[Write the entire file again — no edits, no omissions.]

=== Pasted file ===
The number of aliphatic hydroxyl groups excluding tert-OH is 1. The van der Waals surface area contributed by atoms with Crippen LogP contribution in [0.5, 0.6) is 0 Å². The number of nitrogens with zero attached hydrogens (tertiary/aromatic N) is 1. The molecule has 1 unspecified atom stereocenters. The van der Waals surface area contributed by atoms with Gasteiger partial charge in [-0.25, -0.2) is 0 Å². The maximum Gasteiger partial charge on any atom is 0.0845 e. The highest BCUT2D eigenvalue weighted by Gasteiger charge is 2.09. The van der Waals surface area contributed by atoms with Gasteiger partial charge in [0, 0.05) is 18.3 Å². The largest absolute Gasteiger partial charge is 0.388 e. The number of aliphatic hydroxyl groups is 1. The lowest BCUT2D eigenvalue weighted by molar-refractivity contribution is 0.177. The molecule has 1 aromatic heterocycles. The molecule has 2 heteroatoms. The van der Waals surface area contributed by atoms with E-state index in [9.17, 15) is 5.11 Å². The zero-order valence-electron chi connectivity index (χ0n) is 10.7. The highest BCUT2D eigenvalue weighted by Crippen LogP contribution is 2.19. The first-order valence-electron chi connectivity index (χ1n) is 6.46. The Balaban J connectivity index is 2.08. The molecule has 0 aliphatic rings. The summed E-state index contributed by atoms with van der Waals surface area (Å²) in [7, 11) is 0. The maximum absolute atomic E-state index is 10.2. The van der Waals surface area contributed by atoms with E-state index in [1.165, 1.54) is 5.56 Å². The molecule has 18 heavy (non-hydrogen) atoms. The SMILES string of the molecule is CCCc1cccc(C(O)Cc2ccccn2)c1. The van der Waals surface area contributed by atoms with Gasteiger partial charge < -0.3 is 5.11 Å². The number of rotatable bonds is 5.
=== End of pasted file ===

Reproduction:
The number of aliphatic hydroxyl groups excluding tert-OH is 1. The van der Waals surface area contributed by atoms with Crippen LogP contribution in [0.5, 0.6) is 0 Å². The number of nitrogens with zero attached hydrogens (tertiary/aromatic N) is 1. The molecule has 1 unspecified atom stereocenters. The van der Waals surface area contributed by atoms with Gasteiger partial charge in [-0.25, -0.2) is 0 Å². The maximum Gasteiger partial charge on any atom is 0.0845 e. The highest BCUT2D eigenvalue weighted by Gasteiger charge is 2.09. The van der Waals surface area contributed by atoms with Gasteiger partial charge in [0, 0.05) is 18.3 Å². The largest absolute Gasteiger partial charge is 0.388 e. The number of aliphatic hydroxyl groups is 1. The lowest BCUT2D eigenvalue weighted by molar-refractivity contribution is 0.177. The molecule has 1 aromatic heterocycles. The molecule has 2 heteroatoms. The van der Waals surface area contributed by atoms with E-state index in [9.17, 15) is 5.11 Å². The zero-order valence-electron chi connectivity index (χ0n) is 10.7. The highest BCUT2D eigenvalue weighted by Crippen LogP contribution is 2.19. The first-order valence-electron chi connectivity index (χ1n) is 6.46. The Balaban J connectivity index is 2.08. The molecule has 0 aliphatic rings. The summed E-state index contributed by atoms with van der Waals surface area (Å²) in [7, 11) is 0. The maximum absolute atomic E-state index is 10.2. The van der Waals surface area contributed by atoms with E-state index in [1.165, 1.54) is 5.56 Å². The molecule has 18 heavy (non-hydrogen) atoms. The SMILES string of the molecule is CCCc1cccc(C(O)Cc2ccccn2)c1. The van der Waals surface area contributed by atoms with Gasteiger partial charge < -0.3 is 5.11 Å². The number of rotatable bonds is 5.